“我不知道他在禁令的例外方面同意了什么，”格雷厄姆在哥伦比亚广播公司的《面对全国》(Face the Nation)节目中说。“如果只是小的例外，那也没关系，但如果我们向华为出售重要技术，那将是一个错误。”
Mr. Kudlow tried to assuage those concerns on Sunday, telling “Fox News Sunday” that this was not “general amnesty” for Huawei, and that companies would be permitted to conduct business only if there were no national security risks.
周日，库德洛试图缓解这些担忧，他在《福克斯周日新闻》(Fox News Sunday)节目中表示，这不是对华为的“大赦”，只有在不存在国家安全风险的情况下，公司才会被允许同华为开展业务。
He added that while Trump had made significant concessions to China to restart negotiations, Beijing was expected to reciprocate by making “large-scale purchases” of American agricultural products while negotiations continued.
Stock markets around the world were expected to open higher on Monday as a result of the thawing relations. Business groups praised Mr. Trump for backing away from his threat to impose tariffs on an additional $300 billion worth of products from China.
“We are encouraged the talks are restarting and additional tariffs are on hold, and we look forward to getting more detail on the president’s remarks on Huawei,” said John Neuffer, the president of the Semiconductor Industry Association.
But the administration’s tariffs on $250 billion worth of imports remain, along with China’s retaliatory tariffs, and uncertainty is growing about whether the trade war will ever fully end. A senior Trump administration official said before the G20 summit that optimism would be tempered after China suddenly backed away from commitments in May. With no timelines for negotiations and only vague promises about Chinese purchases of American agricultural products, the relief that no additional tariffs are imminent could be short-lived.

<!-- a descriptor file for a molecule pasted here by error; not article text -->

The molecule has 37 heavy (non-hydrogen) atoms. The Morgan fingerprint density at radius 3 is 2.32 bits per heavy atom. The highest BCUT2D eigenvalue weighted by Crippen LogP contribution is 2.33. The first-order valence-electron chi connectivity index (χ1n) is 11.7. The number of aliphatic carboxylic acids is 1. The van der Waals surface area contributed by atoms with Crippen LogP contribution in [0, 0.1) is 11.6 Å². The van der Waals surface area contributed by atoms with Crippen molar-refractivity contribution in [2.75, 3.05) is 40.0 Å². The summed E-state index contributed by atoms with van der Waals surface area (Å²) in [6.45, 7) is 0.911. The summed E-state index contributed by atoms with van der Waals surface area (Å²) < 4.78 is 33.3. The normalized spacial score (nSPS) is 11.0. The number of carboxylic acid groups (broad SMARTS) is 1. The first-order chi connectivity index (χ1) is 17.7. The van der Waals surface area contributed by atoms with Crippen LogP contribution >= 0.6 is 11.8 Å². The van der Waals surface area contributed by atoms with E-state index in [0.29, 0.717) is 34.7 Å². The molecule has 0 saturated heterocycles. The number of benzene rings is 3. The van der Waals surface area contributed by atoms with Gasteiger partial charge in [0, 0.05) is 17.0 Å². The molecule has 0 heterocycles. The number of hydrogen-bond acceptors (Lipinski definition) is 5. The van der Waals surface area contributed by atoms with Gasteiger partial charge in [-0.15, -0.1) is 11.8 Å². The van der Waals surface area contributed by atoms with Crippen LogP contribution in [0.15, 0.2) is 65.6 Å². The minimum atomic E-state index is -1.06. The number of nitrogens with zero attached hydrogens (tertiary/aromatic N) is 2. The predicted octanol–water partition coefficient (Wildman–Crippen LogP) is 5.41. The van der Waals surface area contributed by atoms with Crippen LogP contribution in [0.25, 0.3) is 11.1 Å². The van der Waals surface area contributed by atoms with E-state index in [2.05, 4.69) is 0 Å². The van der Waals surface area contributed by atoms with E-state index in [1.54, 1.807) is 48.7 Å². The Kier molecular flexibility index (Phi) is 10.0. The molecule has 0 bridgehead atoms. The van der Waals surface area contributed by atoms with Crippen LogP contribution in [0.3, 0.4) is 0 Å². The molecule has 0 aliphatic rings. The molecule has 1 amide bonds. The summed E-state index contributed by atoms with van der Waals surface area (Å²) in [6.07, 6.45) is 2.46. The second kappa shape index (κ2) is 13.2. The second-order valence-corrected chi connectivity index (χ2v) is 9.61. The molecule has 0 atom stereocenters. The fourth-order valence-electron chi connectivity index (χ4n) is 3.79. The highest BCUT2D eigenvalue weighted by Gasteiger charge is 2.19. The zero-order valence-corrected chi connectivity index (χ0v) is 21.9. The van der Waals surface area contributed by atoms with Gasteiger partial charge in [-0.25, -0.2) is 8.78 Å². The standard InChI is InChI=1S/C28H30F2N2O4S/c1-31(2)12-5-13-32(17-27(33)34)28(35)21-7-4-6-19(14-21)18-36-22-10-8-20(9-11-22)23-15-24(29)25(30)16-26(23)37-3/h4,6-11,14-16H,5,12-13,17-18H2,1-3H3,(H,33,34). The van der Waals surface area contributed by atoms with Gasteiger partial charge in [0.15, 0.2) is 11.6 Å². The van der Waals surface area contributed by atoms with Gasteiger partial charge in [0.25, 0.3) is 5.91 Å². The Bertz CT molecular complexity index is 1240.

“It’s a good thing that tariffs have been postponed, but we really need to resolve these structural issues and resolve the tariffs,” said Craig Allen, the president of the U.S.-China Business Council. “The short-term costs we’re paying here are being borne by American companies. The long-term beneficiaries will be the Europeans and the Japanese.”
“推迟关税是件好事，但我们确实需要解决这些结构性问题，解决关税问题，”美中贸易全国委员会(US-China Business Council)主席克雷格·艾伦(Craig Allen)说。“我们现在付出的短期成本都由美国公司承担。长期的受益者将是欧洲和日本。”
China faces problems that have made the protracted dispute even more challenging.
China’s debt-laden economy is slowing — and would slow even more if the Chinese government had not encouraged local governments to go on a borrowing binge this year. Growth in industrial production has slackened. Only stringent, police-enforced controls on international movements of money prevent many Chinese from trying to send their savings out of the country to seemingly safer destinations overseas with greater rule of law.